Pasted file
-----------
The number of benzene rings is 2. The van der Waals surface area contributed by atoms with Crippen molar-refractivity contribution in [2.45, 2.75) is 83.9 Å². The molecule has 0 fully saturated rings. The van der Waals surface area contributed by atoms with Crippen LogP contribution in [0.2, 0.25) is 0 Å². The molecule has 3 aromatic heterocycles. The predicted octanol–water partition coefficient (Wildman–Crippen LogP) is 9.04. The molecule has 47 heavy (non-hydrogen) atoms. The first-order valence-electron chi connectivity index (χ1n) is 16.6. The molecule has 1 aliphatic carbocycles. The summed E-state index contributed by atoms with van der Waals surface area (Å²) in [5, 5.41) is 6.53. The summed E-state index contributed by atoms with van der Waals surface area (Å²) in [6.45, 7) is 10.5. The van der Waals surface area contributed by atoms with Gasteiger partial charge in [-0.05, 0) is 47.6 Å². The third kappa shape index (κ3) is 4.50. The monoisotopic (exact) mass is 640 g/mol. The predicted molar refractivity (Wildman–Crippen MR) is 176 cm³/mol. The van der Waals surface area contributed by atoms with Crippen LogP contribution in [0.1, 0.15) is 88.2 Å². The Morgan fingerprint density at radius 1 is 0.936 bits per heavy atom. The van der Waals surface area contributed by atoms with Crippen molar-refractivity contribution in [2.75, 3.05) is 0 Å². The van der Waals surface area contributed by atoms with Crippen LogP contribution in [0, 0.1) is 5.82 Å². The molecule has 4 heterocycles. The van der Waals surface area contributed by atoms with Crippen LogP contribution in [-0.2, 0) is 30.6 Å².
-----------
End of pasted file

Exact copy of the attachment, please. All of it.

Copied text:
The number of benzene rings is 2. The van der Waals surface area contributed by atoms with Crippen molar-refractivity contribution in [2.45, 2.75) is 83.9 Å². The molecule has 0 fully saturated rings. The van der Waals surface area contributed by atoms with Crippen LogP contribution in [0.2, 0.25) is 0 Å². The molecule has 3 aromatic heterocycles. The predicted octanol–water partition coefficient (Wildman–Crippen LogP) is 9.04. The molecule has 47 heavy (non-hydrogen) atoms. The first-order valence-electron chi connectivity index (χ1n) is 16.6. The molecule has 1 aliphatic carbocycles. The summed E-state index contributed by atoms with van der Waals surface area (Å²) in [5, 5.41) is 6.53. The summed E-state index contributed by atoms with van der Waals surface area (Å²) in [6.45, 7) is 10.5. The van der Waals surface area contributed by atoms with Gasteiger partial charge in [-0.05, 0) is 47.6 Å². The third kappa shape index (κ3) is 4.50. The monoisotopic (exact) mass is 640 g/mol. The predicted molar refractivity (Wildman–Crippen MR) is 176 cm³/mol. The van der Waals surface area contributed by atoms with Crippen LogP contribution in [0.1, 0.15) is 88.2 Å². The Morgan fingerprint density at radius 1 is 0.936 bits per heavy atom. The van der Waals surface area contributed by atoms with Crippen molar-refractivity contribution in [2.75, 3.05) is 0 Å². The van der Waals surface area contributed by atoms with Crippen LogP contribution in [0, 0.1) is 5.82 Å². The molecule has 4 heterocycles. The van der Waals surface area contributed by atoms with Crippen LogP contribution in [-0.2, 0) is 30.6 Å².